Last Saturday, I ran the Isle of Palms Connector Run and Walk for the Child 5K. This is one of the oldest races here in Charleston (22 years!), and the funds go toward various organizations that prevent child abuse. I volunteered at the race in 2013, helping out at the TrySports merchandise tent, since it was the Saturday after the Darlington Marathon, and I was recovering from the ‘thon.
I had a really tough week of running last week, with two speed workouts (a tempo run on Monday and an interval run on Wednesday). Adding something new into your workout routine takes time to get used to, and I woke up Saturday morning and honestly didn’t want to “race”. My legs felt fatigued, and mentally… I just wasn’t there.
I got to the Isle of Palms Connector Run early, waited in the potty lines (not too long) and warmed up with my friend and running partner Steve. He hasn’t raced or completed too many long runs since his injury in the Spring, so this was his longest race post-injury. We ran a little over a mile to warm up, but I didn’t have time to do a lot of drills because runners were lining up.
Steve and I ran up behind the crowd, saw the huge crowd, and moved closer to the front. The race really only felt crowded at the start, though- both the connector lanes were open for runners, so everyone spread out quickly. Here’s a picture my friend Donna took.
The Isle of Palms Connector Run had 557 10K finishers and 471 5K finishers. When the 5K and 10K are the same price, most people opt for the 10K. Some want to get their money’s worth by running 3.1 extra miles, but others run the 10Ks to seed for the Cooper River Bridge Run sub-45 minute or sub-40 minute corrals. I can’t run under 45 right now on a flat course, much less a connector with inclines and wanted to run a shorter race so I wouldn’t be as worn out for the next week’s training.
I got caught up in the commotion at the start (always happens to me at bigger races) and went out a bit too fast. My Garmin didn’t even start so I could get splits, but I held the speed for the first mile and part of the second mile. It is an out and back course, and I tackled the first incline pretty well- just beasted up the hill. The connector’s terrain is tough because it’s harder than the road and has those connectors- you know, those gaps on bridges that cause you to go “thumpety-thump” when you drive over it. I was scared I’d trip, and they always seemed to be where my foot wanted to land.
Mentally, I lost it in the second mile. The slight speed boost I got from going downhill on the first incline melted away pretty quickly, and I tried not to look at the incline on the way back. The winds on the connector were crazy at this point and I was ready to be done. I looked out over the side and tried to pretend I was staying at one of those gorgeous beach houses.
I got over the incline and headed downhill toward the finish- it felt steeper going toward the Isle of Palms! A tricky part of the race is that it ends one street back from the start- once you see the street you started on (Palm Blvd.), you have a little further to the finish on JC Long Blvd. I ran side by side with one man at the end, and when we hit the finish he kept telling me not to let him get ahead of me.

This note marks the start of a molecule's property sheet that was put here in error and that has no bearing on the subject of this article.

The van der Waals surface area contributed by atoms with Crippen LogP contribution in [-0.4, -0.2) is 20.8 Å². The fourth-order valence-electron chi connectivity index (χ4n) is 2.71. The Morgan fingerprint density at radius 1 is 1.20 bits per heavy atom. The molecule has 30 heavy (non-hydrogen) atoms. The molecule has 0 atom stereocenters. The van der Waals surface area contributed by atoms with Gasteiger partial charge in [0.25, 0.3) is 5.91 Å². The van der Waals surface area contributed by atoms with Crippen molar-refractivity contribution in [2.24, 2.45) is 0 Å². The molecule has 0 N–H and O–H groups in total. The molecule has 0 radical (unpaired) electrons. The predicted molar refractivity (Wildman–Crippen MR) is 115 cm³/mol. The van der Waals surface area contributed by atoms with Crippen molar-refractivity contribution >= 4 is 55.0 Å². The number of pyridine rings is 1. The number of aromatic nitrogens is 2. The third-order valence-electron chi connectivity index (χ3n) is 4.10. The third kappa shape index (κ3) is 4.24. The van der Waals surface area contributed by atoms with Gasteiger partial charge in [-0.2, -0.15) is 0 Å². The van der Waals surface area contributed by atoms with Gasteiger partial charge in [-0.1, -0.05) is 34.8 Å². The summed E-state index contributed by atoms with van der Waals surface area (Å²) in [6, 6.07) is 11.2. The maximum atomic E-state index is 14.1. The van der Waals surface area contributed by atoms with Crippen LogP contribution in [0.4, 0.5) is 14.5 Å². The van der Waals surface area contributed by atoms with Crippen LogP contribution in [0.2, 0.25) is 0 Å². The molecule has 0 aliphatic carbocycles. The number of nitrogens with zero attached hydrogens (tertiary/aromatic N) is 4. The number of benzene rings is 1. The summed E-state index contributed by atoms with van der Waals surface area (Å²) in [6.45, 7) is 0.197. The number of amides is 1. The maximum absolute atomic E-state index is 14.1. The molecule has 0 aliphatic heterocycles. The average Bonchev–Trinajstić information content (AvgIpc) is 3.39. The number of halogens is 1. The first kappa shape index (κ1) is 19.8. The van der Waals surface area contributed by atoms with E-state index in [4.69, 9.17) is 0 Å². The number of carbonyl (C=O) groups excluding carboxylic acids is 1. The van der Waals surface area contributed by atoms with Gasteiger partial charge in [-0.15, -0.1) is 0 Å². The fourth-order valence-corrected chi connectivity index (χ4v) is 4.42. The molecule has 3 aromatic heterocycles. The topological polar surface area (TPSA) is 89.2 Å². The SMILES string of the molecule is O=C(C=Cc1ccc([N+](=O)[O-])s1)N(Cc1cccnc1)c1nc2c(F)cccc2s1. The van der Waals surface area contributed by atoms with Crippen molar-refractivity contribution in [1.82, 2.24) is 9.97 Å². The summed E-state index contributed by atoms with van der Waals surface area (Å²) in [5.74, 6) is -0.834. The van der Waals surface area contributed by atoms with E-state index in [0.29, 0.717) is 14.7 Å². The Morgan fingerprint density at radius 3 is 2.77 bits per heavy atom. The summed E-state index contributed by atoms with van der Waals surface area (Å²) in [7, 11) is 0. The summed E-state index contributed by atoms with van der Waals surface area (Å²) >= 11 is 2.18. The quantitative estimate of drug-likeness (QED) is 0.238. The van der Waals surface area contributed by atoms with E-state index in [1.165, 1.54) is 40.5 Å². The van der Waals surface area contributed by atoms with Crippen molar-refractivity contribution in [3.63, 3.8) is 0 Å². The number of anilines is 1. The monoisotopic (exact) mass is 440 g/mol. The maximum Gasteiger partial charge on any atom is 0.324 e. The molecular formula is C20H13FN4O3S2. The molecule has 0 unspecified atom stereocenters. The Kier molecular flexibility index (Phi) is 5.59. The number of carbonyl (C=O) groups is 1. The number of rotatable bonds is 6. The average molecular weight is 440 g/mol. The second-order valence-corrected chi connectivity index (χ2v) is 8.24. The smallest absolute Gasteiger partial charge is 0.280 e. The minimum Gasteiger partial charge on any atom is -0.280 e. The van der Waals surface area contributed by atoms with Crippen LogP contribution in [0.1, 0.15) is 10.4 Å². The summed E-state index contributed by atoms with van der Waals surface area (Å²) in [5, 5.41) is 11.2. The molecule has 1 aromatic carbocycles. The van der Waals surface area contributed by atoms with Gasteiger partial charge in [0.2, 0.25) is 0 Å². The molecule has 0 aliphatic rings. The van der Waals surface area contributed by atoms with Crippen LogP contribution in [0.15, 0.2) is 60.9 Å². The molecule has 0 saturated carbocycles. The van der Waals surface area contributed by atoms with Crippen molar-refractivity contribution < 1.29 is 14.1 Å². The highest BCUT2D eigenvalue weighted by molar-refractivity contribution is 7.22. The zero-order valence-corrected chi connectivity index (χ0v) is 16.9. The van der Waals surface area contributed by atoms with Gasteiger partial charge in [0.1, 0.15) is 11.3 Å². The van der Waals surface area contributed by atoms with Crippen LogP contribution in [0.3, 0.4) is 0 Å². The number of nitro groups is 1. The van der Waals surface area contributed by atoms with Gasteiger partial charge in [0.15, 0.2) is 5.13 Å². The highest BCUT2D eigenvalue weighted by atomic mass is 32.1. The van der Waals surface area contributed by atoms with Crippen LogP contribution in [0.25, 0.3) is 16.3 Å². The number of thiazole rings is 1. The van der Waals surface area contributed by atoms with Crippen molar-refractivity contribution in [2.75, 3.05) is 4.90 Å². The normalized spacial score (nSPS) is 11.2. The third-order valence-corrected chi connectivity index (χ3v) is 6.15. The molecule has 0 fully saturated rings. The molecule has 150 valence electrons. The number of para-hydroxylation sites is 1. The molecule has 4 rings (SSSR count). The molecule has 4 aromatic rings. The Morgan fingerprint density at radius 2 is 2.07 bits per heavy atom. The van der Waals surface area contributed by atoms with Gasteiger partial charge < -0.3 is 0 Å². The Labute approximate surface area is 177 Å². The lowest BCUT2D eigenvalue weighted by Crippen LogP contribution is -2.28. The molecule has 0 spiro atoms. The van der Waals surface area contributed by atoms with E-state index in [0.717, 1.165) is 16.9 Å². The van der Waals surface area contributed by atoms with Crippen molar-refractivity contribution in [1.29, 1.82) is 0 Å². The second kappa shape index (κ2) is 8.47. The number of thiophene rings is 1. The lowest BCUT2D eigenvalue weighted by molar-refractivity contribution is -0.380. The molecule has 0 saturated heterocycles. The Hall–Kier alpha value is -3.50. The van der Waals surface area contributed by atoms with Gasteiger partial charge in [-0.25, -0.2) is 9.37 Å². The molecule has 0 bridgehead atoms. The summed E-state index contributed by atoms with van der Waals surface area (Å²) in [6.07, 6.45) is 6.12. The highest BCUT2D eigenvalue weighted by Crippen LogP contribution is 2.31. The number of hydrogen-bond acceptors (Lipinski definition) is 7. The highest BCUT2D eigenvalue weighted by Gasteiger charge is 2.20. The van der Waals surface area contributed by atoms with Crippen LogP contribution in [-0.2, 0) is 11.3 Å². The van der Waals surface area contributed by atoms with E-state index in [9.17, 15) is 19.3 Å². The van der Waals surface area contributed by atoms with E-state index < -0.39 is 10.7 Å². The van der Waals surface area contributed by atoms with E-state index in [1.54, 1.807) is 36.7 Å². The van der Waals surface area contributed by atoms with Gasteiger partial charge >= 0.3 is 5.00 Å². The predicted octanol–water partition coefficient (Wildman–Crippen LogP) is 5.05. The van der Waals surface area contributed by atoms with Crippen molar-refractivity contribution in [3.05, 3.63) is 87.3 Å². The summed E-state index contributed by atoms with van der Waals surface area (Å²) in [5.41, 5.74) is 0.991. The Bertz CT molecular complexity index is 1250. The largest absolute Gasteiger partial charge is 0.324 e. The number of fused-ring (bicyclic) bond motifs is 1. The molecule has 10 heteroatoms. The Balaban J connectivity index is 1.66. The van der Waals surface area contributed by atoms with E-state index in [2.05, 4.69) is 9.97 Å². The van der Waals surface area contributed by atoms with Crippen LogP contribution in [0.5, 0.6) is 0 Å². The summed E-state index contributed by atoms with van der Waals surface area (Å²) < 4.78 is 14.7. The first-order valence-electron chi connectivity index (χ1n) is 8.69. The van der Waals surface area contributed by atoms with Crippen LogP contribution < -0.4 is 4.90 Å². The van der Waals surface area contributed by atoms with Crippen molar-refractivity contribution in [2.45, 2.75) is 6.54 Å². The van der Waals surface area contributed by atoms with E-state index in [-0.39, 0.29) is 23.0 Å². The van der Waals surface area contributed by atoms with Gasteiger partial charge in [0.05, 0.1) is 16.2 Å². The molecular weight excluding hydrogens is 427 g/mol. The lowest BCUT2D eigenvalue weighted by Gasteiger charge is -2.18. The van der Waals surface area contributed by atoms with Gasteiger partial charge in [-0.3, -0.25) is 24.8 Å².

I finished in 23:38, got some water and stretched, then ran back up the connector to cool down with a few more miles, cheer on some of the 10K runners and 5K walkers, and run on the Isle of Palms Connector while it was closed and I didn’t have to fear for my life (it’s quite scary for running on a normal day, as there’s no pedestrian lane).
I ran part of the way back with my friend Brian and his son, Lucas, who runs cross country. It was Lucas’ first 10K and he did great! Steve also did great for his first long run back, and my friend Gary finished in 50 minutes even after running 6 miles before the race (he did the race as a part of a long run for marathon training).
The awards ceremony took place at the after party, which had typical race refreshments but unlimited free beer. A couple of bands played, and people just hung out in the streets and had fun. I won my age group (all the fast ladies ran the 10K), where I got a pretty cool medal that I wore all day. Our Sunday morning OnShore Racing run club represented- 3 of the 4 overall winners were even there the next day for recovery runs.
I hated seeing the finish time that starts with a 23- I joke that the 5K Pain Train stops at 22 for me, and I didn’t feel so happy about my time, starting out too fast, or losing concentration on the way back. I talked to the 10K winner, Eric Ashton, at Sunday’s OnShore Racing group run, and he made me feel a bit better. He said the conditions were difficult (he holds several state records, so he would know), and the 5K was a hard race because we had to run over the incline twice, but didn’t get the flat portion that the 10K runners had.
Even when you have a tough race, you learn a lot about your running so you can improve. Saturday just wasn’t my day, but I know this run, those tough inclines, and knowing where I lose it mentally, will pay off in a future race. Plus, I got a great non-flat run in!